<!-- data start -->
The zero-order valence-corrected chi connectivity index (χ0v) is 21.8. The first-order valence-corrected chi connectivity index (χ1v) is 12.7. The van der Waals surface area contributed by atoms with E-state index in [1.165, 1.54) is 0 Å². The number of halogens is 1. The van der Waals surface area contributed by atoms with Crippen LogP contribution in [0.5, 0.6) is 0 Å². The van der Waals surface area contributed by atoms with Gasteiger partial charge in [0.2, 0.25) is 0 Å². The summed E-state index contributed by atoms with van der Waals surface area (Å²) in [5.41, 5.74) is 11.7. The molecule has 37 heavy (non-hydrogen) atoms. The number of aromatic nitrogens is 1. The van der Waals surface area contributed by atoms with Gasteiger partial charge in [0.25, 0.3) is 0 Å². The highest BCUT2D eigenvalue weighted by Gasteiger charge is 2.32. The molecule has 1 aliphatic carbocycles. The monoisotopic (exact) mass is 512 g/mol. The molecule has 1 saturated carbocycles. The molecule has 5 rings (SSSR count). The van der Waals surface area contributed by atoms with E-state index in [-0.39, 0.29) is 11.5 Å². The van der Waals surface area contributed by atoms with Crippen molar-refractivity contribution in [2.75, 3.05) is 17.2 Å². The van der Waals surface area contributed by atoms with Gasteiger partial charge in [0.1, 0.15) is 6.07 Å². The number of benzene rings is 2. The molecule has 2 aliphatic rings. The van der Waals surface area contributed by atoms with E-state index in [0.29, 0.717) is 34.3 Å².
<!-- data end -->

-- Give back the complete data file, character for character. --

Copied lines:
The zero-order valence-corrected chi connectivity index (χ0v) is 21.8. The first-order valence-corrected chi connectivity index (χ1v) is 12.7. The van der Waals surface area contributed by atoms with E-state index in [1.165, 1.54) is 0 Å². The number of halogens is 1. The van der Waals surface area contributed by atoms with Crippen LogP contribution in [0.5, 0.6) is 0 Å². The van der Waals surface area contributed by atoms with Gasteiger partial charge in [0.2, 0.25) is 0 Å². The summed E-state index contributed by atoms with van der Waals surface area (Å²) in [5.41, 5.74) is 11.7. The molecule has 37 heavy (non-hydrogen) atoms. The number of aromatic nitrogens is 1. The van der Waals surface area contributed by atoms with Gasteiger partial charge in [0.25, 0.3) is 0 Å². The highest BCUT2D eigenvalue weighted by Gasteiger charge is 2.32. The molecule has 1 aliphatic carbocycles. The monoisotopic (exact) mass is 512 g/mol. The molecule has 1 saturated carbocycles. The molecule has 5 rings (SSSR count). The van der Waals surface area contributed by atoms with E-state index in [-0.39, 0.29) is 11.5 Å². The van der Waals surface area contributed by atoms with Crippen molar-refractivity contribution in [2.75, 3.05) is 17.2 Å². The van der Waals surface area contributed by atoms with Gasteiger partial charge in [0.1, 0.15) is 6.07 Å². The number of benzene rings is 2. The molecule has 2 aliphatic rings. The van der Waals surface area contributed by atoms with E-state index in [0.29, 0.717) is 34.3 Å².